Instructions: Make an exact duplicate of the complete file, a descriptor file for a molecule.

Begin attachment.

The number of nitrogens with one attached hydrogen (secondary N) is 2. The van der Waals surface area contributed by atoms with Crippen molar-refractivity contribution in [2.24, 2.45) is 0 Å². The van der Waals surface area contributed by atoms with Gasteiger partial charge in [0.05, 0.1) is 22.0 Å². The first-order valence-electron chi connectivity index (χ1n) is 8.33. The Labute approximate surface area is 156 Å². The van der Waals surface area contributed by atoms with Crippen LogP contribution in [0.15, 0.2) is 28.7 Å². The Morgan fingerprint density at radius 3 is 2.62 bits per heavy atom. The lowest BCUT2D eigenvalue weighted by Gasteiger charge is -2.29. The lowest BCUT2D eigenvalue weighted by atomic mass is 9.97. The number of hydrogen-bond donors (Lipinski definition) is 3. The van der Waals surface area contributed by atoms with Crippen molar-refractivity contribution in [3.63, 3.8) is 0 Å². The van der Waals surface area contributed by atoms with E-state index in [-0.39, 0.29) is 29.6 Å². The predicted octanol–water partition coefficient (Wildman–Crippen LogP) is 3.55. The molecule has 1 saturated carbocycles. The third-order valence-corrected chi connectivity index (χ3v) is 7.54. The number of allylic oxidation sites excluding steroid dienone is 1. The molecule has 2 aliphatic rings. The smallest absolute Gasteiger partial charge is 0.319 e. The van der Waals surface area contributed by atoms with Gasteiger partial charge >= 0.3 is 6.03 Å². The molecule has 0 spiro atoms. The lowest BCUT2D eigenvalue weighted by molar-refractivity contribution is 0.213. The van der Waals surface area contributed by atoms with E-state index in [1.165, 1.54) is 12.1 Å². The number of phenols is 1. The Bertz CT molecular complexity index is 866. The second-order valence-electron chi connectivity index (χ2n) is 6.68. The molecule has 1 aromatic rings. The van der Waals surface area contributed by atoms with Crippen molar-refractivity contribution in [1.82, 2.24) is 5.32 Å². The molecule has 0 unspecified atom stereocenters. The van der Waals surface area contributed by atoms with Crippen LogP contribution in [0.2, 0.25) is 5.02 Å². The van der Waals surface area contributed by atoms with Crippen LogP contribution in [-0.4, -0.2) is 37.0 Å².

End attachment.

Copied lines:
The number of nitrogens with one attached hydrogen (secondary N) is 2. The van der Waals surface area contributed by atoms with Crippen molar-refractivity contribution in [2.24, 2.45) is 0 Å². The van der Waals surface area contributed by atoms with Gasteiger partial charge in [0.05, 0.1) is 22.0 Å². The first-order valence-electron chi connectivity index (χ1n) is 8.33. The Labute approximate surface area is 156 Å². The van der Waals surface area contributed by atoms with Crippen LogP contribution in [0.15, 0.2) is 28.7 Å². The Morgan fingerprint density at radius 3 is 2.62 bits per heavy atom. The lowest BCUT2D eigenvalue weighted by Gasteiger charge is -2.29. The lowest BCUT2D eigenvalue weighted by atomic mass is 9.97. The number of hydrogen-bond donors (Lipinski definition) is 3. The van der Waals surface area contributed by atoms with Crippen molar-refractivity contribution in [3.63, 3.8) is 0 Å². The van der Waals surface area contributed by atoms with E-state index in [-0.39, 0.29) is 29.6 Å². The predicted octanol–water partition coefficient (Wildman–Crippen LogP) is 3.55. The molecule has 1 saturated carbocycles. The third-order valence-corrected chi connectivity index (χ3v) is 7.54. The number of allylic oxidation sites excluding steroid dienone is 1. The molecule has 2 aliphatic rings. The smallest absolute Gasteiger partial charge is 0.319 e. The van der Waals surface area contributed by atoms with Gasteiger partial charge >= 0.3 is 6.03 Å². The molecule has 0 spiro atoms. The lowest BCUT2D eigenvalue weighted by molar-refractivity contribution is 0.213. The van der Waals surface area contributed by atoms with E-state index in [1.165, 1.54) is 12.1 Å². The number of phenols is 1. The Bertz CT molecular complexity index is 866. The second-order valence-electron chi connectivity index (χ2n) is 6.68. The molecule has 1 aromatic rings. The van der Waals surface area contributed by atoms with Crippen molar-refractivity contribution in [1.82, 2.24) is 5.32 Å². The molecule has 0 unspecified atom stereocenters. The van der Waals surface area contributed by atoms with Crippen LogP contribution in [0.2, 0.25) is 5.02 Å². The van der Waals surface area contributed by atoms with Crippen LogP contribution in [-0.4, -0.2) is 37.0 Å².